At 214, the output is based on halftone method two (alternate halftone) for the edge pixel. At 218, Col is incremented by one. At 220, the processor determines if the last column of image data 114 has been processed. If the last column of image data 114 has not been processed, then control returns to block 206 where the next column of image data 114 begins processing. If the last column of image data 114 has been processed, then at 222, Col is set equal to one and Row is incremented by one. At 224, the processor determines whether the last row of image data 114 has been processed. If the last row of image data 114 has been processed, then at 226, processing of image data 114 is completed. If the last row of image data 114 has not been processed, then control returns back to block 206 where the next row of image data 114 begins processing.

In one embodiment, halftone method two (alternate halftone) is any suitable halftone capable of recreating edges that look sharp rather than jagged when printed. Halftone method one (normal halftone), in one embodiment, is any suitable halftone capable of rendering smooth intensity ramps and substantially eliminating banding. In one embodiment, halftone method two (alternate halftone) uses a higher lpi than halftone method one (normal halftone) used for the portions of the image that are not edges. For example, in one embodiment, halftone method one (normal halftone) is a halftone in the 100-150 lpi range, and halftone method two (alternate halftone) is a halftone in the 200-300 lpi range, such as 212 lpi. In other embodiments, other halftones can be used for halftone method one (normal halftone) and halftone method two (alternate halftone).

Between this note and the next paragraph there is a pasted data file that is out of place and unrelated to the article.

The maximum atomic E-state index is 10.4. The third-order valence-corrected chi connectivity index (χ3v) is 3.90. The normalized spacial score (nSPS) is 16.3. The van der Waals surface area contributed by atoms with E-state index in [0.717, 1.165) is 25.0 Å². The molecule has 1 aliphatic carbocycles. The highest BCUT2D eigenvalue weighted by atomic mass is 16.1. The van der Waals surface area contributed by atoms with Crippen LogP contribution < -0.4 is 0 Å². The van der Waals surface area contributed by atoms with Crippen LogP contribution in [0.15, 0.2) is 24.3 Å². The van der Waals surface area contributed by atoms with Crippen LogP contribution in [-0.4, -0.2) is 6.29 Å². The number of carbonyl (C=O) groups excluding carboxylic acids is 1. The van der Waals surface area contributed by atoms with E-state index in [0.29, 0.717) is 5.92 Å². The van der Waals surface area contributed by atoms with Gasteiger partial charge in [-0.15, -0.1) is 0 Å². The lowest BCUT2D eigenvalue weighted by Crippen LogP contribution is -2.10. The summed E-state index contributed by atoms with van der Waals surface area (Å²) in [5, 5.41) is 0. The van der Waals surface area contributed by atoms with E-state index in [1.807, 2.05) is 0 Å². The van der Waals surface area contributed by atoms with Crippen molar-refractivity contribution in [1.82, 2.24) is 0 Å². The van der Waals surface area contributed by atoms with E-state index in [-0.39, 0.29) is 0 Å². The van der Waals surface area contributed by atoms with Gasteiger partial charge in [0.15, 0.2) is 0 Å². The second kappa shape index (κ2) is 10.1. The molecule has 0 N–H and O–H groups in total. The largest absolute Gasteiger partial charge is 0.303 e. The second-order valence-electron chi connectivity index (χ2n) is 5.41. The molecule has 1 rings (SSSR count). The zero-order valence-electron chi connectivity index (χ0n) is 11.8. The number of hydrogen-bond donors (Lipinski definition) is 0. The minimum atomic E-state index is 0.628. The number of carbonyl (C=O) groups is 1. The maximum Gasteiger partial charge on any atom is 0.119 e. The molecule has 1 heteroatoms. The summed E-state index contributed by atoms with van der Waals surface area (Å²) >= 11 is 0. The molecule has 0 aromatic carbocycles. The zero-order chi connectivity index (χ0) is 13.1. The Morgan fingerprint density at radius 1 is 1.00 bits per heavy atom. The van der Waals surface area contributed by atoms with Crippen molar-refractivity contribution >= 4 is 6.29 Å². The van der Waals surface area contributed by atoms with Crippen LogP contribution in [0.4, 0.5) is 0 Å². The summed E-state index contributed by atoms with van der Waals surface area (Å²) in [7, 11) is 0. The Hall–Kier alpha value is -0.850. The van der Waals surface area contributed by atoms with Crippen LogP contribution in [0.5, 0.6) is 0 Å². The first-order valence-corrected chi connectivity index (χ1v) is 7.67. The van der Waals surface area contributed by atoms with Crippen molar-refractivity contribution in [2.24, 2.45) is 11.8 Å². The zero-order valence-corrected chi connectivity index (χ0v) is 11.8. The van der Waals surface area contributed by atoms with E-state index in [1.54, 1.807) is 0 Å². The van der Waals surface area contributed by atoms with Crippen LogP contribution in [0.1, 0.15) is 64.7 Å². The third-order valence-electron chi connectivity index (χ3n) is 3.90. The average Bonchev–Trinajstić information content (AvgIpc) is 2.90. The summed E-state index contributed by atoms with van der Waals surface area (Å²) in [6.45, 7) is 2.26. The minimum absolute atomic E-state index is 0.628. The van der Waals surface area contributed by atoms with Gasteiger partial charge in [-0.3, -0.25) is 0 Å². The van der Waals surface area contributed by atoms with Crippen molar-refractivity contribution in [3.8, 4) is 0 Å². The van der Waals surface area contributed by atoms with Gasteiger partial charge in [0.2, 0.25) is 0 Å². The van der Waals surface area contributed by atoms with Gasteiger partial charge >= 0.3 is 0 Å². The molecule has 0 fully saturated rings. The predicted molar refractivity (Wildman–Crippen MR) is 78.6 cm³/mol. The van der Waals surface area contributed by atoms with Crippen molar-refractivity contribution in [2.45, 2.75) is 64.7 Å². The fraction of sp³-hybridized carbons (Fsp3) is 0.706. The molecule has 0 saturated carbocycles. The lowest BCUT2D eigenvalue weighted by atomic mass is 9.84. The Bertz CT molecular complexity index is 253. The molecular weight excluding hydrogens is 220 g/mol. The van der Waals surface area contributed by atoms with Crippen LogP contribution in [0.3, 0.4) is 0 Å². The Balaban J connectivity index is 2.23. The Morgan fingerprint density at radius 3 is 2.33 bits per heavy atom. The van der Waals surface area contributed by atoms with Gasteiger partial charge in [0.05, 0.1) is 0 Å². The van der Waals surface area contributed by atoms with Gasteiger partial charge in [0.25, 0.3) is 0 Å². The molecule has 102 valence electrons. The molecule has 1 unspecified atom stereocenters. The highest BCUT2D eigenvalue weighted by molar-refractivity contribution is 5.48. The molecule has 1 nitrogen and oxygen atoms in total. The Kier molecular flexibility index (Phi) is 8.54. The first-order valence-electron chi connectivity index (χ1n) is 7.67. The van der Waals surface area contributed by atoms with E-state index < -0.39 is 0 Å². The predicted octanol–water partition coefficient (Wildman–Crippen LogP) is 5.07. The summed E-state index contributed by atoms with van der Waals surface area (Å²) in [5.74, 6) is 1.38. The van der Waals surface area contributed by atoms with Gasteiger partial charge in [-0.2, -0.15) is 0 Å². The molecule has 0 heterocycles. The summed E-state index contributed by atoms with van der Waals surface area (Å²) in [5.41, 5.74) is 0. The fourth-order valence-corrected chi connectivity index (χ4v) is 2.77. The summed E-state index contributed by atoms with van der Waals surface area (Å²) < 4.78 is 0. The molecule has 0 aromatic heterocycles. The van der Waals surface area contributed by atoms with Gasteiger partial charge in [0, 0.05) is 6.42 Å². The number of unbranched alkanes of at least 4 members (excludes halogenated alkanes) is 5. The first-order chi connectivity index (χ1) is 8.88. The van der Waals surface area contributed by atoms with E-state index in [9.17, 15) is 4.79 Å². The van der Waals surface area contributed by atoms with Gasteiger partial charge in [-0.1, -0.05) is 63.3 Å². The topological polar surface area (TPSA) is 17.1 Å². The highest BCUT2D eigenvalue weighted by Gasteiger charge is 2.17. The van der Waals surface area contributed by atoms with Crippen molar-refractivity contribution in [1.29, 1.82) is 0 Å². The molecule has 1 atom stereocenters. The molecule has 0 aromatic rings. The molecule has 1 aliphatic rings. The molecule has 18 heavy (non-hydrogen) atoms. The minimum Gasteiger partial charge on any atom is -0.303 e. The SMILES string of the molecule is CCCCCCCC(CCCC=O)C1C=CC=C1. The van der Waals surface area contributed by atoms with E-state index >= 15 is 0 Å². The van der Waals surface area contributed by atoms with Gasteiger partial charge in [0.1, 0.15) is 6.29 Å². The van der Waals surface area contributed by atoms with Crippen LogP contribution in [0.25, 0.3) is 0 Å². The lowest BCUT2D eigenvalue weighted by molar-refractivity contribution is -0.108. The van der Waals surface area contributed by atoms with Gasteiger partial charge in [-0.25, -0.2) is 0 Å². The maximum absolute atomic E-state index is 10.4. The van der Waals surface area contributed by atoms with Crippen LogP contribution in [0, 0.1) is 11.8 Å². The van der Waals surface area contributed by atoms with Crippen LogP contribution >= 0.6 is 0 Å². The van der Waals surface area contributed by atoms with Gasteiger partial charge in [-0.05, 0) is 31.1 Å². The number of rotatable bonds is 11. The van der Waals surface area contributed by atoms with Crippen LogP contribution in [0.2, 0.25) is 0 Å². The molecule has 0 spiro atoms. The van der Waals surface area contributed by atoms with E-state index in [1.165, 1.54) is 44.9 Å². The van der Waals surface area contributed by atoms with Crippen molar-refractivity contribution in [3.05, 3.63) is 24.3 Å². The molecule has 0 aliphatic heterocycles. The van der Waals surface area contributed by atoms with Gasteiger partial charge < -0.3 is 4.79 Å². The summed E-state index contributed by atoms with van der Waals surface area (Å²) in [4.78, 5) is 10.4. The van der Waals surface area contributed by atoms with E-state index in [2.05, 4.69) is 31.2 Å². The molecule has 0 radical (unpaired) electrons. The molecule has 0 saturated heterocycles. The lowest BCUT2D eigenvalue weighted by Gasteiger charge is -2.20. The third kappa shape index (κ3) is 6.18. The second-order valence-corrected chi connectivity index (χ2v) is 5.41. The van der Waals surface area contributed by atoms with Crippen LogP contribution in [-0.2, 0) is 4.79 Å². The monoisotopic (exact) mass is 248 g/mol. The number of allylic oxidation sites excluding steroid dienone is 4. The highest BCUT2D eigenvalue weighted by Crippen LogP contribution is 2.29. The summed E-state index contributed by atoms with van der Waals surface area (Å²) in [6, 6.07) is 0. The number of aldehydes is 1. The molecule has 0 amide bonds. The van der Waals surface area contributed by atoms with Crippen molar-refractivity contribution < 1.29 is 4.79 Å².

Although specific embodiments have been illustrated and described herein, it will be appreciated by those of ordinary skill in the art that a variety of alternate and/or equivalent implementations may be substituted for the specific embodiments shown and described without departing from the scope of the present invention. This application is intended to cover any adaptations or variations of the specific embodiments discussed herein. Therefore, it is intended that this invention be limited only by the claims and the equivalents thereof.

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Classifications
U.S. Classification358/3.06, 358/3.27, 382/254, 382/266
International ClassificationH04N1/405, H04N1/40
Cooperative ClassificationG06K15/1881, H04N1/40081, H04N1/40068
European ClassificationH04N1/40P, H04N1/40M